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Why I wouldn't buy the Sony Ericsson Xperia X10
      04/13/10 06:45 PM

Why I wouldn't buy a Sony Ericsson Xperia X10 (even though I really like it)


Right now, the Sony Ericsson Xperia X10 is one of the hottest high end Android smartphones. It's not available yet but will be soon on Rogers in Canada and hopefully in the US as an unlocked (no contract) GSM phone. We just reviewed the pre-release X10a with 3G HSDPA 7.2 Mbps on the US ATT bands and found a lot to like. It has a 1GHz Snapdragon processor like the Nexus One and HTC HD2, and that's currently the fastest CPU available for a phone. It has a 4" capacitive touch screen, bested only by the HTC HD2 in terms of size. But it's not yet multi-touch (no pinch zoom) because it runs an older Android OS that doesn't support this feature. It has an excellent 8.1 megapixel autofocus camera, WiFi, Bluetooth and a GPS. Pretty nice. Add Sony Ericsson's tasteful Android enhancements, Timescape and Mediascape, and you've got an interesting, powerful and fun phone.




Here?s the deal: for an unlocked phone that will likely cost big bucks (at least $500), I expect a lot. Money doesn?t come easy in this recession, and you probably feel the same way, especially with our US carriers finally getting a clue and offering highly subsidized cool phones like the Motorola Droid, Nexus One (if you?re a T-Mobile customer), HTC HD2, HTC Hero and others. When it?s $200 or better yet BOGO (buy one get one free), we forgive shortcomings. When it?s full price fare, we don?t want to have to overlook too many shortcomings.




Amid the high end specs and truly lovely display, camera and software, the Xperia X10 has its faults. Now some of these are due to pre-release firmware, and the final product will hopefully remedy growing pains. We?re not going to focus on bugs and needed tweaks because those may indeed be fixed by release. Sony Ericsson told us we?ll get to review the final release product, so we?ll keep you updated on these issues that include an incredibly annoying on-screen keyboard, the unlock screen from hell and occasional slowdowns.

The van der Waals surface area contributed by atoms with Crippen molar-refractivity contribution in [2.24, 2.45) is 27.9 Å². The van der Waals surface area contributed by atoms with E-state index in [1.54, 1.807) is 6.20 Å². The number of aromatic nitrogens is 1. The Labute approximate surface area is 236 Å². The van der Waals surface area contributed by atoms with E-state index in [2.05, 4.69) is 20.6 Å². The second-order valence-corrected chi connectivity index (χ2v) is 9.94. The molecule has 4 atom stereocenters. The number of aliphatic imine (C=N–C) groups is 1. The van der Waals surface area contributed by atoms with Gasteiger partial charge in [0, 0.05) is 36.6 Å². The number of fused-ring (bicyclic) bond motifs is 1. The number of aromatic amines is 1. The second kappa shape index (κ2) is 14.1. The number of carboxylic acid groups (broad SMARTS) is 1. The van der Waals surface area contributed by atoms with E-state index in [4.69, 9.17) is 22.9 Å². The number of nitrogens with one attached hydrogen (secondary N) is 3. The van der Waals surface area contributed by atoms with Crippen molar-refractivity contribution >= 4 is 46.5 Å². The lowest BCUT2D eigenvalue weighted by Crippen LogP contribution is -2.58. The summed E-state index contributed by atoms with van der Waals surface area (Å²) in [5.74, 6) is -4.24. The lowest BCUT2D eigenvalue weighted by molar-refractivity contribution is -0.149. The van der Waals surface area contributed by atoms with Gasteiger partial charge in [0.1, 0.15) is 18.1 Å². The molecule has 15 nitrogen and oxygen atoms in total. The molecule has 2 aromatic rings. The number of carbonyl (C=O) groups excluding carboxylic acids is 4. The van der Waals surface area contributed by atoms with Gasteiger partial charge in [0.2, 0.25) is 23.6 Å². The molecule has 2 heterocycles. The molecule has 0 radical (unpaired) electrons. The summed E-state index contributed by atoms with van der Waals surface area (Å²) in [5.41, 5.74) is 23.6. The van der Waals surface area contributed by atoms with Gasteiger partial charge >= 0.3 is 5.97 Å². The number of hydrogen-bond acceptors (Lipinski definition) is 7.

The Nexus One, Xperia X10 and iPhone 3GS.


The real problem? A very high end phone shouldn?t be shipping with Android OS 1.6 Donut when the Nexus One had OS 2.1 in early January 2010 and the Motorola Droid had 2.0 in late 2009 (the Droid received an over the air update to OS 2.1 last week). Granted both those phones run vanilla Android, so there aren?t boatloads of manufacturer customizations to test, but to our eyes, Sony Ericsson?s customizations aren?t that deep compared to something like MOTOBLUR or HTC?s Sense. SE has come through in a few areas; for example you do get Google Maps with spoken navigation despite the older OS, but the more usable Android Market isn?t there, nor Google?s advanced voice input. Perhaps the biggest loss is multi-touch for pinch zoom and easier keyboard input. This requires OS 2.1 or custom drivers. The Nexus One, Motorola Milestone and Moto Droid (via OS update) have it as do several HTC Android phones like the HTC Hero and HTC Droid Eris since HTC (clever folks) wrote their own multi-touch driver for older Android versions.





But there will be an update to 2.1 for the X10, you say? Sorry dude, Sony Ericsson tells us that it won?t be available until Q4. The end of 2010. Ouch, by then the next major release of Android will be out, Froyo, if not something even newer. It hurts when your otherwise brag-worthy top dog Android phone is so behind the times. Now OS versions and these features aren?t everything, especially when the hardware is so darned compelling. And believe me, the Sony Ericsson has darned compelling hardware and good software. It even has software that compensates for the older 1.6?s shortcomings like lack of Exchange support with Moxier, a great third party ActiveSync Exchange app. But top dog, pricey unlocked phones are the domain of geeky early adopters; notoriously demanding folk who want the latest and greatest OS. Oops.

OK, enough about the OS. The hardware is great in terms of specs and the casing is nice but not ?whoa?. The Nexus One, HD2 and Motorola Droid have an enticing combo of sturdy plastics and metal. That gives you that Porsche feel and a sense of hardware confidence, neigh, even pride. The Xperia X10 is unabashed plastic. It doesn?t feel or look cheesy but it won?t make you feel like you bought the best. Honestly, we miss the sexy metals and super-solidness of the mostly metal and stainless Sony Ericsson Xperia X1a.



The stainless Sony Ericsson Xperia X1a Windows Mobile smartphone from the end of 2008.


Have a crush on the Xperia X10? I can?t blame you, so don?t cry in your beer. There?s a lot to love from what we?ve seen so far and it?s still one of the better Android phones on the market (or soon to be on the market). But gadget lust can take hold like a sticky Best Buy salesman, and we?re here to remind you that not every rose in the tech garden has a perfect set of blooms.


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Lisa Gade
Editor in Chief, MobileTechReview

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